Latest CSN Articles

  • Comments: 0
  • 10 March 2015 00:00
  • in Community
  • Visits: 986
  • Last Modified: 12 March 2015 11:24
  • (Current Rating 0.0/5 Stars) Total Votes: 0

"I didn't know girls could box"

1 1
Amanda Coulson was just 14 when she started boxing, she went on to win four national titles, the GB championships and three European Union silver medals, before becoming a coach with GB Boxing and a Sport England Sporting Champion.

How did you first get in to boxing?
I saw an advert in the paper about two 13-year-old girls who were going to be the first ever females to box in Great Britain and that inspired me to want to give it a go, before that I didn’t know girls could box. But it was more the reactions I got from the coaches that made me want to excel in the sport.
I picked up the yellow pages and got a list of boxing numbers, the first response was a snigger, followed by ‘girls, in my club, you must be joking, love’. This made me more determined than ever to find somewhere that would take me on. The last number I had on my list was for the Hartlepool Boys Boxing Club, I had nothing to lose so I gave them a ring, the guy told me to come down watch a session and see what I thought, but he warned me that there’d be no leniency because I was a girl. I was determined to be successful to prove all these people wrong. 

In a traditionally male dominated sport, did you have any female role models? 
Throughout my career, it was all men; there were hardly any female boxers around, let alone coaches. There’s now Amanda Groake, who’s one of the GB performance coaches with me, she was one of the forerunners for female coaches in this country, and she was the first female coach to get the advanced coaching qualification. I always used to say to her ‘I’m going to be in your shoes one day’. She was definitely a role model, but they’re few and far between in boxing, it takes someone to take that leap of faith and take a step forward to allow more female coaches in. It has improved, there are a few more out there, and it’s certainly on the rise, as is female participation in boxing.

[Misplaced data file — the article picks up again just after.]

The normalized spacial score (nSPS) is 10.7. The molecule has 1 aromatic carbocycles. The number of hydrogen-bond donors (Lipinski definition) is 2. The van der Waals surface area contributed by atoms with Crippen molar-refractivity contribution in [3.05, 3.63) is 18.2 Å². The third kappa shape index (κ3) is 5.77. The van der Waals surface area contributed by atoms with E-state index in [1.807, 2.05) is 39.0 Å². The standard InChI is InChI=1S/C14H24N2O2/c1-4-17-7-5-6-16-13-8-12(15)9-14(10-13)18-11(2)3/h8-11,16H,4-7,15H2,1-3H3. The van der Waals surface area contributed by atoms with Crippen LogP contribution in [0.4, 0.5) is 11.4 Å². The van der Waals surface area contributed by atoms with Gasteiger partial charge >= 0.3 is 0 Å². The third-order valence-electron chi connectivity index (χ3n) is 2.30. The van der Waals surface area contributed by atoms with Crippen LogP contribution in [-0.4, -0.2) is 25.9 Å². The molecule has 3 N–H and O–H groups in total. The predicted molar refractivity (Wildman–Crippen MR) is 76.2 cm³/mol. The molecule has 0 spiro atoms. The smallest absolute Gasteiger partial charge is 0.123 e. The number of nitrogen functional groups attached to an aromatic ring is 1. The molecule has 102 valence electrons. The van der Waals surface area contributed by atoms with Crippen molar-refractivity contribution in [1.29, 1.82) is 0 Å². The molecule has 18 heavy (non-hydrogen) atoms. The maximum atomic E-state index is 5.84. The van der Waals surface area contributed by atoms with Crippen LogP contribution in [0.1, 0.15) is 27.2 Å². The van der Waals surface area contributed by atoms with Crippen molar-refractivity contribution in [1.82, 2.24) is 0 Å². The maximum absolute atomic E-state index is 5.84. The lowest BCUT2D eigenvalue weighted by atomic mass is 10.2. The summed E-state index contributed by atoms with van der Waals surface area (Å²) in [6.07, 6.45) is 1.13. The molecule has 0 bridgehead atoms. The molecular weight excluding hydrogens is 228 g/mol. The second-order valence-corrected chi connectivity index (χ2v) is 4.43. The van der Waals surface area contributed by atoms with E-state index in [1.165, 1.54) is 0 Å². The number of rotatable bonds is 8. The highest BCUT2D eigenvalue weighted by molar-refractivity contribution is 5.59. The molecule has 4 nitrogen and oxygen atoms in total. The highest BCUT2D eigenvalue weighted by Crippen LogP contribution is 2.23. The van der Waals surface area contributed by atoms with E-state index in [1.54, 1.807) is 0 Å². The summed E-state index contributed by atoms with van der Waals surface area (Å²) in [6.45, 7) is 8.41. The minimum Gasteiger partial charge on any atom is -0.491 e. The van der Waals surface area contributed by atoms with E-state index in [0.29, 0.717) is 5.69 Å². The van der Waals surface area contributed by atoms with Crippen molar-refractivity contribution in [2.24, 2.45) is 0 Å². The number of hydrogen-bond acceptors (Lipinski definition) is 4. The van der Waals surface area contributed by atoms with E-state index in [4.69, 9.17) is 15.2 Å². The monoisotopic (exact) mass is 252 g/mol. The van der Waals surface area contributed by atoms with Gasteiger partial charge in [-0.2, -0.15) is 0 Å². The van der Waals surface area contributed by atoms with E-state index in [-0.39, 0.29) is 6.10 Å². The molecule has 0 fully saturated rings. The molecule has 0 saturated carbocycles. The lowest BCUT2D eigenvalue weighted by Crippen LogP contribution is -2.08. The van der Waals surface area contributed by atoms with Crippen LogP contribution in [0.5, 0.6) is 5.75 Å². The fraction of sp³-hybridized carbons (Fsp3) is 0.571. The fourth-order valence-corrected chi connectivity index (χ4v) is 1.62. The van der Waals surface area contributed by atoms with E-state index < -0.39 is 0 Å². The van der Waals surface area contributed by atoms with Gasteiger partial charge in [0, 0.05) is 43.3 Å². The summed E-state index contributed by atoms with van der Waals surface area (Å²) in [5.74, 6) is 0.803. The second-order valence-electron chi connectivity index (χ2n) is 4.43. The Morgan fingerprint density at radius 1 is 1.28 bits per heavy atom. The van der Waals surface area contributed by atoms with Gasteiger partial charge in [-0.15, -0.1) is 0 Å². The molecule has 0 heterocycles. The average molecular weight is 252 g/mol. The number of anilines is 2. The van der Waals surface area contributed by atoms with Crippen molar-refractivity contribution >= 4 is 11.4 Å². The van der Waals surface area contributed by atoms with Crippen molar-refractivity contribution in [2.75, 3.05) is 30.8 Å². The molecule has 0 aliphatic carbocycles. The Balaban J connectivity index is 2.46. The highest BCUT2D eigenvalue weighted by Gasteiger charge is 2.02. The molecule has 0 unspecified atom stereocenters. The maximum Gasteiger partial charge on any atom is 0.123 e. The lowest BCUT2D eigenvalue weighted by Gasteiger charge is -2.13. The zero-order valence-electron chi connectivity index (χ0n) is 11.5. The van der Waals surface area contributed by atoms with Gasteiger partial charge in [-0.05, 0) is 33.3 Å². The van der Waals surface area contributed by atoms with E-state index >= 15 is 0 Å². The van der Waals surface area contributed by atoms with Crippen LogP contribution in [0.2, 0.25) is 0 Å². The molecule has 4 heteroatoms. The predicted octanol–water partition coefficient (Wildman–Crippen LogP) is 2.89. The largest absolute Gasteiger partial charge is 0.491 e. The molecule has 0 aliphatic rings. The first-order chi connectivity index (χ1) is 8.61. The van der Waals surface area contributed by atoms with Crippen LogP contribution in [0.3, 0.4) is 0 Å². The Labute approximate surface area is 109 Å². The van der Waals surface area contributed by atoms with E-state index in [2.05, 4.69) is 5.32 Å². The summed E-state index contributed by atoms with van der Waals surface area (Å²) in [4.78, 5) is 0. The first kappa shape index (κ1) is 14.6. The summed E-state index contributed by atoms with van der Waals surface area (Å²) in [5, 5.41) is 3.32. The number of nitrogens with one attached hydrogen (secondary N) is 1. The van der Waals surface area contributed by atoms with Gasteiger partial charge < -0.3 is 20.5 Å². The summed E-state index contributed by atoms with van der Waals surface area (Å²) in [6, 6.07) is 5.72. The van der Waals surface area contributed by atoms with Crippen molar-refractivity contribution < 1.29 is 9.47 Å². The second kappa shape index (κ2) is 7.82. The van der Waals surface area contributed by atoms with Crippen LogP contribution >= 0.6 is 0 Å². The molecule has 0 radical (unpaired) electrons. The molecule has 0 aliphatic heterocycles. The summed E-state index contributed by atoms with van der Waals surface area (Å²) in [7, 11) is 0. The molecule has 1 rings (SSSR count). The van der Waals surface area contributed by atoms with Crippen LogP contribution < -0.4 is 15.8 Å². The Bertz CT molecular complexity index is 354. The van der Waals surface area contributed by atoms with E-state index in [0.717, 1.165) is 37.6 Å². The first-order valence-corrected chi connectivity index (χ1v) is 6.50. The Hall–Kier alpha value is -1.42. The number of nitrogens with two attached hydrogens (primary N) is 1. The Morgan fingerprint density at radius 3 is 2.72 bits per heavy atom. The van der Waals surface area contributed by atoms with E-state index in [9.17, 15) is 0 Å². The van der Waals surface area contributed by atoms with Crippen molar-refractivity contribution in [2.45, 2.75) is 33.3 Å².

Why did you become a coach?  
Boxing changed my life completely. With the help and guidance I’ve had from coaches along the way, I thought it would be nice to give something back. After a 16 year career in the sport, I’ve gained a lot of knowledge and experience; it felt only right that I should step into those shoes. Only now that I’ve started coaching have I realised that I’m paving the way for other people and helping to open doors. 

Is there integration between the male and female programmes at GB Boxing?
When I was a boxer and we first came onto the programme, I think everyone was a bit apprehensive; they’d never had girls in the gym before. Rob [McCracken] came in and said ‘you treat them as boxers, forget if they’re women or men’. From that point on we were all accepted fully into the programme. That is exactly the same for the coaches; you’re not a female coach, you’re not a male coach, you’re a coach. At GB Boxing, regardless of your gender or role, you’re treated as an equal.  

With role models such as Sporting Champion, Amanda Coulson taking the first steps in a male dominated arena, gender barriers are being broken and more girls than ever are stepping into the ring.

  • Twitter
  • Digg
  • Facebook
  • Technorati
  • Reddit
  • Yahoo Buzz
  • StumbleUpon

No Comments Yet...

Leave a reply

Name: Required Field.
Email Address: Required Field. Not visible
Captcha Code: Required Field.
Comment: Required Field.